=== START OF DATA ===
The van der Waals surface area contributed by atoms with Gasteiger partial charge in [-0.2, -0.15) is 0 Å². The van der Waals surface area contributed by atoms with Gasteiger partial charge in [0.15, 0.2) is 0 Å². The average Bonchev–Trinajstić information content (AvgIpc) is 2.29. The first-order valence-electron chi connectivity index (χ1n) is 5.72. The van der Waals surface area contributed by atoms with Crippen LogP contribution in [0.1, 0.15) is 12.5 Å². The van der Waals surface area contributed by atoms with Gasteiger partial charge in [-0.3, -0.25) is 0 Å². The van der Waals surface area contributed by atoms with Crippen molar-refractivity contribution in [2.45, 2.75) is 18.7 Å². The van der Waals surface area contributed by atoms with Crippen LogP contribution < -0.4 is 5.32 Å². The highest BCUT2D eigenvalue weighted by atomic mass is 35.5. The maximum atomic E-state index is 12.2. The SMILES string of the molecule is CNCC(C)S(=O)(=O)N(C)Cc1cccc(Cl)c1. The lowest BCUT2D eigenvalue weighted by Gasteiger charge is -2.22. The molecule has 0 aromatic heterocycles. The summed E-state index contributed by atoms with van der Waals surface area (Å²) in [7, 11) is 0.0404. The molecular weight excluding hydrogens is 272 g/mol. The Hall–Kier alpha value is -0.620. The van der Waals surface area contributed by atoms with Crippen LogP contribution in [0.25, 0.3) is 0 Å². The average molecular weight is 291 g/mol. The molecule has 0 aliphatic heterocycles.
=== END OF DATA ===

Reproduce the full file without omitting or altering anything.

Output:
The van der Waals surface area contributed by atoms with Gasteiger partial charge in [-0.2, -0.15) is 0 Å². The van der Waals surface area contributed by atoms with Gasteiger partial charge in [0.15, 0.2) is 0 Å². The average Bonchev–Trinajstić information content (AvgIpc) is 2.29. The first-order valence-electron chi connectivity index (χ1n) is 5.72. The van der Waals surface area contributed by atoms with Crippen LogP contribution in [0.1, 0.15) is 12.5 Å². The van der Waals surface area contributed by atoms with Gasteiger partial charge in [-0.3, -0.25) is 0 Å². The van der Waals surface area contributed by atoms with Crippen molar-refractivity contribution in [2.45, 2.75) is 18.7 Å². The van der Waals surface area contributed by atoms with Crippen LogP contribution < -0.4 is 5.32 Å². The highest BCUT2D eigenvalue weighted by atomic mass is 35.5. The maximum atomic E-state index is 12.2. The SMILES string of the molecule is CNCC(C)S(=O)(=O)N(C)Cc1cccc(Cl)c1. The lowest BCUT2D eigenvalue weighted by Gasteiger charge is -2.22. The molecule has 0 aromatic heterocycles. The summed E-state index contributed by atoms with van der Waals surface area (Å²) in [7, 11) is 0.0404. The molecular weight excluding hydrogens is 272 g/mol. The Hall–Kier alpha value is -0.620. The van der Waals surface area contributed by atoms with Crippen LogP contribution in [0.25, 0.3) is 0 Å². The average molecular weight is 291 g/mol. The molecule has 0 aliphatic heterocycles.